In late 1941, the Jews of Lwów, including Alfred, Dora and Klara, were confined in a ghetto. They lived in very cramped conditions, sharing a room with another family. One day, Alfred was arrested and taken out of the ghetto. That was the last time Dora and Klara ever saw him. Meanwhile, contact with the family in Tarnów was severed, and rumors abounded about Jews being taken out of the ghettos and loaded onto trains that returned empty. Dora continued to work in the factory; frightened to leave her in the ghetto, Dora would take Klara with her to work every day. They would arrive early in the morning before everyone else, and with the assistance of two Ukrainians at the factory, a guard and the secretary, Klara would hide under the secretary's table while her mother worked. At some stage, the guard asked Dora not to bring Klara anymore, as people had seen the child, and he feared informants. From then on, Klara stayed alone in the ghetto. During an Aktion in the ghetto, house-to-house searches were conducted, and Klara was caught and brought to the collection point on the way to the train station. Hearing about this, Dora managed to sneak into the ghetto and reunite with her daughter, but her essential worker status no longer helped her. She bribed a Ukrainian policeman to let her escape with Klara. He promised to look the other way, and she succeeded in escaping the line being marched to the train, together with her daughter.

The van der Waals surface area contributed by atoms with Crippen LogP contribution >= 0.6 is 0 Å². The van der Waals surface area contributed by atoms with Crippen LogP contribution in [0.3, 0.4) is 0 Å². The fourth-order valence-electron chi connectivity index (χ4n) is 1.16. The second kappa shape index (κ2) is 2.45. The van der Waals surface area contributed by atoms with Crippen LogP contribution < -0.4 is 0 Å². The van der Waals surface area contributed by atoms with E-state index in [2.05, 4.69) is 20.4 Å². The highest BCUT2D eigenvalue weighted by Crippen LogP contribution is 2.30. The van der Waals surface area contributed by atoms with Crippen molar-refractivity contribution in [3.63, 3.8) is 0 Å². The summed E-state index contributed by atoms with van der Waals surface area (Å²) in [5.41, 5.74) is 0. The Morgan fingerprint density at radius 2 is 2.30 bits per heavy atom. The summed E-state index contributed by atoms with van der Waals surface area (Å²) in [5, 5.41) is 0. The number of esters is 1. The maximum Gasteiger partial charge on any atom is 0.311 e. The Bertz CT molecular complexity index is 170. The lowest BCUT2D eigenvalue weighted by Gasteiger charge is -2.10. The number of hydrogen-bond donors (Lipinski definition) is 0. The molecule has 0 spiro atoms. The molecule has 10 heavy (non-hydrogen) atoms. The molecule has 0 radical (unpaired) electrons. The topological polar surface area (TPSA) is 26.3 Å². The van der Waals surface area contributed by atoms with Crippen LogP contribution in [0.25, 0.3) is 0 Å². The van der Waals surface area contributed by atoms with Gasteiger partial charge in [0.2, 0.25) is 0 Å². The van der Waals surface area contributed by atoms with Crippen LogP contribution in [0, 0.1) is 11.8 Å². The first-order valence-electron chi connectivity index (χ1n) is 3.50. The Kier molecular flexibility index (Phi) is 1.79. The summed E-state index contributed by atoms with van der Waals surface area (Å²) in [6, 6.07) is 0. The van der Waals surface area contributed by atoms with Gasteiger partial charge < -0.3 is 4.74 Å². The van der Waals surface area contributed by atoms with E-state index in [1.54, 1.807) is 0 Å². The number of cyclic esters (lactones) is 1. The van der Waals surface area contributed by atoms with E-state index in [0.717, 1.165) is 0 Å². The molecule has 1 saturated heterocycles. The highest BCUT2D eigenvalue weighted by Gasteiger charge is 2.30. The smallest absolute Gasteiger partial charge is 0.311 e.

Dora decided that they had to leave Lwów. She bought an authentic marriage certificate from a woman called Malecka Tomislawa Seweryna, and contacted a Ukrainian policeman recommended by friends. They arranged that he would accompany her on the train to Warsaw, in return for payment. On the appointed day, Dora and Klara met the policeman outside the ghetto. Before they set off, he looked at Klara and said to Dora (who was blonde and blue-eyed): "The child is small, dark, scared with big eyes… leave her in the ghetto. She will endanger us." Dora refused to leave Klara behind, and the three of them made their way to the railway station. The policeman boarded the train with them, but abandoned them before the train left the station, taking with him one of Dora's bags containing some of the only valuables she had left.